Second Mile: Primer on Charity at Heart of Jerry Sandusky Penn State Scandal
The Second Mile.
It's a charity caught in the middle of Jerry Sandusky's sex abuse scandal, but most people don't know much else about it.
Like Penn State, the organization has gone through a lot of changes since the situation erupted last weekend, and it faces a myriad of challenges to repair its image. Second Mile's leadership has done everything within its power to distance themselves from Sandusky.
But questions remain. Who else has been involved in the charity? Did they know anything about Sandusky's alleged transgressions? What's next? And several more.
Here's a primer on the important information about The Second Mile.
Jerry Sandusky founded The Second Mile in 1977 during his time as a Penn State coach. He quickly helped it become a prominent charity that helped troubled youths fight through problems and get their lives back on track.
The organization was a model for others as a way to establish yourself to serve a specific function and carry out the operation. With a strong backer like Sandusky, Second Mile continued to grow in the ensuing decades.
It eventually earned wide-ranging praise for its ability to help as many as 100,000 kids during any given year through several programs targeted at getting kids on the right path.
Second Mile operates under the slogan “providing children with help and hope.” The main goal has always been helping kids overcome whatever adversity the world has thrown their way.
Sandusky was a major presence in the community, which allowed Second Mile to plan marquee events, including those that took place at Penn State. It was his involvement that originally allowed the charity to grow at an impressive rate.
It's a nonprofit organization that has spawned seven chapters around the state of Pennsylvania and is a major player in community service.
As the charity continued to grow, more famous and influential people started to become involved. Cal Ripken Jr., Franco Harris, Arnold Palmer and Andy Reid were among those who were called honorary directors, according to the Associated Press.
Since Second Mile had such a strong community service base, it's not a surprise that so many important people became increasingly interested in being a part of the organization. Especially since they could have never suspected what was allegedly happening behind the scenes.
The Grand Jury report says that Sandusky met several of his victims through the organization.
Since the Scandal Broke
Second Mile has been in damage control mode since the sex abuse scandal became national news. They have pointed out that none of the alleged incidents occurred during Second Mile events and that Sandusky was no longer with the organization.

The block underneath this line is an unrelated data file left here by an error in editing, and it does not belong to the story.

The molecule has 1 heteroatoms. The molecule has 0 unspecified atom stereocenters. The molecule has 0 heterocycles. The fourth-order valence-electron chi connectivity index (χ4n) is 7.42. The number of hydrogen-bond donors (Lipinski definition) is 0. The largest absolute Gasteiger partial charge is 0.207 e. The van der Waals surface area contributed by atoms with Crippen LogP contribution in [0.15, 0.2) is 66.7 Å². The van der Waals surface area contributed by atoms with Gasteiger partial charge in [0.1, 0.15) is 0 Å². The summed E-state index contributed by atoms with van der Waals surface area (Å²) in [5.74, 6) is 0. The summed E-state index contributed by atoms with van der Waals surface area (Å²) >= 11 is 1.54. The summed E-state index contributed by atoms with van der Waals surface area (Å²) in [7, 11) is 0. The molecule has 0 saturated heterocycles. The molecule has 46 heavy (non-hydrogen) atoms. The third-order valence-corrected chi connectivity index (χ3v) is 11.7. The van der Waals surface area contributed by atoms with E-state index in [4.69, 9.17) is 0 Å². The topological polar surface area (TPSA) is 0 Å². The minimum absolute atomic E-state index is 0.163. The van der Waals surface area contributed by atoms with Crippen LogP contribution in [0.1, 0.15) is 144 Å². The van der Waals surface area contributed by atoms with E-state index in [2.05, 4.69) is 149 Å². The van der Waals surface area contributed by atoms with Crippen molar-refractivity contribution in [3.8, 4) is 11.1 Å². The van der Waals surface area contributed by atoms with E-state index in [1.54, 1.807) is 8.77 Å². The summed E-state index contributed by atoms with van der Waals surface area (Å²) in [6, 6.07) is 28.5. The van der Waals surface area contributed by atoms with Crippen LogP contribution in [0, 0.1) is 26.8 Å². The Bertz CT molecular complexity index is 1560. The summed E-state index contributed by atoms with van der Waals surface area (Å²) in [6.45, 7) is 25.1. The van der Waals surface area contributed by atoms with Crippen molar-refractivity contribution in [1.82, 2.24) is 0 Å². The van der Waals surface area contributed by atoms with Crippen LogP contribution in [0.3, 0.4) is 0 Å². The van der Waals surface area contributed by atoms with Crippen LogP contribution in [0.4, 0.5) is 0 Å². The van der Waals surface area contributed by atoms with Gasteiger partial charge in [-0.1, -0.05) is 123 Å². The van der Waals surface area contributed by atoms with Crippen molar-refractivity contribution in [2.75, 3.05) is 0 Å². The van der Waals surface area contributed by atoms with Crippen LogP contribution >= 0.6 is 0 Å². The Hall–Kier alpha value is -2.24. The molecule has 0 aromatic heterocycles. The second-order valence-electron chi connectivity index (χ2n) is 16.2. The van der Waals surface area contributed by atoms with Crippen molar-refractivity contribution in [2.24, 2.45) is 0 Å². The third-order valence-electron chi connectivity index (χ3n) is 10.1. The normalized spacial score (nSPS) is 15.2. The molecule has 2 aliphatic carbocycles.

Nevertheless, CEO Jack Raykovitz resigned, prompting the charity to release a statement and open an investigation into the incident (via official website).
We will conduct an internal investigation to assess our internal policies, procedures and processes; and make recommendations regarding the organization’s future operations. We hope to have those findings by the end of December.
Second Mile had a revenue of $2.9 million last year, but will likely struggle to match that number this year as donors become more cautious about being associated with the organization.
The best way to describe Second Mile's future would be uncertain. It appears for now they will attempt to weather the storm by continuing to serve the community. Only time will tell if they have enough support to survive, however.
Judge Leslie Dutchcot
Judge Leslie Dutchcot, who set Sandusky's bail at $100,000—or one-fifth of what the prosecution was asking for—has connections to Second Mile, according to CBS News. Dutchcot donated to the organization and also helped with volunteer work.
Perhaps more disturbing is that a Second Mile board member, Robert Stone, helped raise money during the judge's run to become a District Judge.
Since she was so closely involved with Second Mile, it's astonishing that Dutchcot didn't recuse herself from the proceedings. Whether or not Dutchcot allowed those prior engagements to affect her decision-making process in court only she knows, but you would hope not.
Wendell Courtney was an attorney for Second Mile and also served as legal counsel at Penn State. The Grand Jury report says Courtney learned of Sandusky's actions in 1998.
Courtney wasn't charged with any crimes following the Grand Jury's findings, and it's unclear exactly how much he knew about the situation. He continued to work with Second Mile until last week, when he resigned from the position.
According to the Second Mile website, Lynne Abraham of Archer & Greiner has taken over the position. Courtney has remained otherwise silent about the scandal.